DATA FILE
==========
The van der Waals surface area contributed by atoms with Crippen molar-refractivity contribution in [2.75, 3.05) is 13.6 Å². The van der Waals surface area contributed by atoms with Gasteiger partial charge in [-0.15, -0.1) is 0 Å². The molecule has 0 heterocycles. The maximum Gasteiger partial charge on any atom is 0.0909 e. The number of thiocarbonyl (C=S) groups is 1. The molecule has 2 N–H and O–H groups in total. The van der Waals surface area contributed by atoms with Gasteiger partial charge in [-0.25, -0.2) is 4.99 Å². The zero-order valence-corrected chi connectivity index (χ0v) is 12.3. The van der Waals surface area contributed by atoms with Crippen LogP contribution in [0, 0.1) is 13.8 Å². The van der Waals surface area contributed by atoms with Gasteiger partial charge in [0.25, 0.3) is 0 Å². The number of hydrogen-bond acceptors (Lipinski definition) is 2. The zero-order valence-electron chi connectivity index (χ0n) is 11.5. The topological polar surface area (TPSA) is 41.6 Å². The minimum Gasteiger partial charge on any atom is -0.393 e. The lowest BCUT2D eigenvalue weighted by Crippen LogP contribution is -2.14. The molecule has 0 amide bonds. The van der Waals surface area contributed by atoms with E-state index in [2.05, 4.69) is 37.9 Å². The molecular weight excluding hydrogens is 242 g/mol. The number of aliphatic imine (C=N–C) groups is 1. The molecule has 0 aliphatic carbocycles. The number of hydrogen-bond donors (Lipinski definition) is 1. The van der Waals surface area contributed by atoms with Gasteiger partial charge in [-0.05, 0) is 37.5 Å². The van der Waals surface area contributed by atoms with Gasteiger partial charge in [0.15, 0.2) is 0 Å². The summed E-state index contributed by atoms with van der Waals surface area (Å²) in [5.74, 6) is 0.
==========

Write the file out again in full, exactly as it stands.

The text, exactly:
The van der Waals surface area contributed by atoms with Crippen molar-refractivity contribution in [2.75, 3.05) is 13.6 Å². The van der Waals surface area contributed by atoms with Gasteiger partial charge in [-0.15, -0.1) is 0 Å². The molecule has 0 heterocycles. The maximum Gasteiger partial charge on any atom is 0.0909 e. The number of thiocarbonyl (C=S) groups is 1. The molecule has 2 N–H and O–H groups in total. The van der Waals surface area contributed by atoms with Gasteiger partial charge in [-0.25, -0.2) is 4.99 Å². The zero-order valence-corrected chi connectivity index (χ0v) is 12.3. The van der Waals surface area contributed by atoms with Crippen LogP contribution in [0, 0.1) is 13.8 Å². The van der Waals surface area contributed by atoms with Gasteiger partial charge in [0.25, 0.3) is 0 Å². The number of hydrogen-bond acceptors (Lipinski definition) is 2. The zero-order valence-electron chi connectivity index (χ0n) is 11.5. The topological polar surface area (TPSA) is 41.6 Å². The minimum Gasteiger partial charge on any atom is -0.393 e. The lowest BCUT2D eigenvalue weighted by Crippen LogP contribution is -2.14. The molecule has 0 amide bonds. The van der Waals surface area contributed by atoms with E-state index in [2.05, 4.69) is 37.9 Å². The molecular weight excluding hydrogens is 242 g/mol. The number of aliphatic imine (C=N–C) groups is 1. The molecule has 0 aliphatic carbocycles. The number of hydrogen-bond donors (Lipinski definition) is 1. The van der Waals surface area contributed by atoms with Gasteiger partial charge in [-0.05, 0) is 37.5 Å². The van der Waals surface area contributed by atoms with Gasteiger partial charge in [0.15, 0.2) is 0 Å². The summed E-state index contributed by atoms with van der Waals surface area (Å²) in [5.74, 6) is 0.